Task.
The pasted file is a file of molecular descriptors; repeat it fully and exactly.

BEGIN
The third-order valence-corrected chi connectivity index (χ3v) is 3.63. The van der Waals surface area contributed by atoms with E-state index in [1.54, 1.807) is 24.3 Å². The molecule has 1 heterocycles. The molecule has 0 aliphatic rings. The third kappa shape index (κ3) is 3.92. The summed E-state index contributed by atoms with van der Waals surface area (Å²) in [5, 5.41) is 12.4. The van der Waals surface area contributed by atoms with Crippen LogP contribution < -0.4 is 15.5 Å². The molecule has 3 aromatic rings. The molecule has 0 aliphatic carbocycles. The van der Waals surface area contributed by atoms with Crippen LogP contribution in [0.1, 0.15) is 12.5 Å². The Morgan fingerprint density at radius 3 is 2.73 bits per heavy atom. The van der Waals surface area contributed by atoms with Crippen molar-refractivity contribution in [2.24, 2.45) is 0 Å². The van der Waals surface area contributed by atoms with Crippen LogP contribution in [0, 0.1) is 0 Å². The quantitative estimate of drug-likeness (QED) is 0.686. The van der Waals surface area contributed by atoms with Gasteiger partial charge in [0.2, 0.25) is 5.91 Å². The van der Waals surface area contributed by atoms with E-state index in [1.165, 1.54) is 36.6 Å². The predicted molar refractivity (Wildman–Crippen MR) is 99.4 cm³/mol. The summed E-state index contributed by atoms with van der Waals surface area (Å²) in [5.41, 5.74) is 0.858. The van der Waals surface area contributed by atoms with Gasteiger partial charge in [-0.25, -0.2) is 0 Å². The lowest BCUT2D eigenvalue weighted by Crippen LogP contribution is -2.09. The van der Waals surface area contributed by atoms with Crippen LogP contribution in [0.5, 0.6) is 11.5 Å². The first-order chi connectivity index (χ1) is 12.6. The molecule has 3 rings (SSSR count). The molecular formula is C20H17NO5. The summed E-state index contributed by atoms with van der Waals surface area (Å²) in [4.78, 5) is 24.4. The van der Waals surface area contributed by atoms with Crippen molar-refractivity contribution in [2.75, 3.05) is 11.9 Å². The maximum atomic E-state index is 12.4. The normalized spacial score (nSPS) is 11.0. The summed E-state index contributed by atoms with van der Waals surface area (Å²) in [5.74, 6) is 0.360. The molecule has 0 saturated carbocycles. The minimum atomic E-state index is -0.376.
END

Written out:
The third-order valence-corrected chi connectivity index (χ3v) is 3.63. The van der Waals surface area contributed by atoms with E-state index in [1.54, 1.807) is 24.3 Å². The molecule has 1 heterocycles. The molecule has 0 aliphatic rings. The third kappa shape index (κ3) is 3.92. The summed E-state index contributed by atoms with van der Waals surface area (Å²) in [5, 5.41) is 12.4. The van der Waals surface area contributed by atoms with Crippen LogP contribution < -0.4 is 15.5 Å². The molecule has 3 aromatic rings. The molecule has 0 aliphatic carbocycles. The van der Waals surface area contributed by atoms with Crippen LogP contribution in [0.1, 0.15) is 12.5 Å². The Morgan fingerprint density at radius 3 is 2.73 bits per heavy atom. The van der Waals surface area contributed by atoms with Crippen molar-refractivity contribution in [2.24, 2.45) is 0 Å². The van der Waals surface area contributed by atoms with Crippen LogP contribution in [0, 0.1) is 0 Å². The quantitative estimate of drug-likeness (QED) is 0.686. The van der Waals surface area contributed by atoms with Gasteiger partial charge in [0.2, 0.25) is 5.91 Å². The van der Waals surface area contributed by atoms with E-state index in [1.165, 1.54) is 36.6 Å². The predicted molar refractivity (Wildman–Crippen MR) is 99.4 cm³/mol. The summed E-state index contributed by atoms with van der Waals surface area (Å²) in [5.41, 5.74) is 0.858. The van der Waals surface area contributed by atoms with Gasteiger partial charge in [-0.25, -0.2) is 0 Å². The lowest BCUT2D eigenvalue weighted by Crippen LogP contribution is -2.09. The van der Waals surface area contributed by atoms with Crippen LogP contribution in [0.5, 0.6) is 11.5 Å². The first-order chi connectivity index (χ1) is 12.6. The molecule has 3 rings (SSSR count). The molecular formula is C20H17NO5. The summed E-state index contributed by atoms with van der Waals surface area (Å²) in [4.78, 5) is 24.4. The van der Waals surface area contributed by atoms with Crippen molar-refractivity contribution in [2.75, 3.05) is 11.9 Å². The maximum atomic E-state index is 12.4. The normalized spacial score (nSPS) is 11.0. The summed E-state index contributed by atoms with van der Waals surface area (Å²) in [5.74, 6) is 0.360. The molecule has 0 saturated carbocycles. The minimum atomic E-state index is -0.376.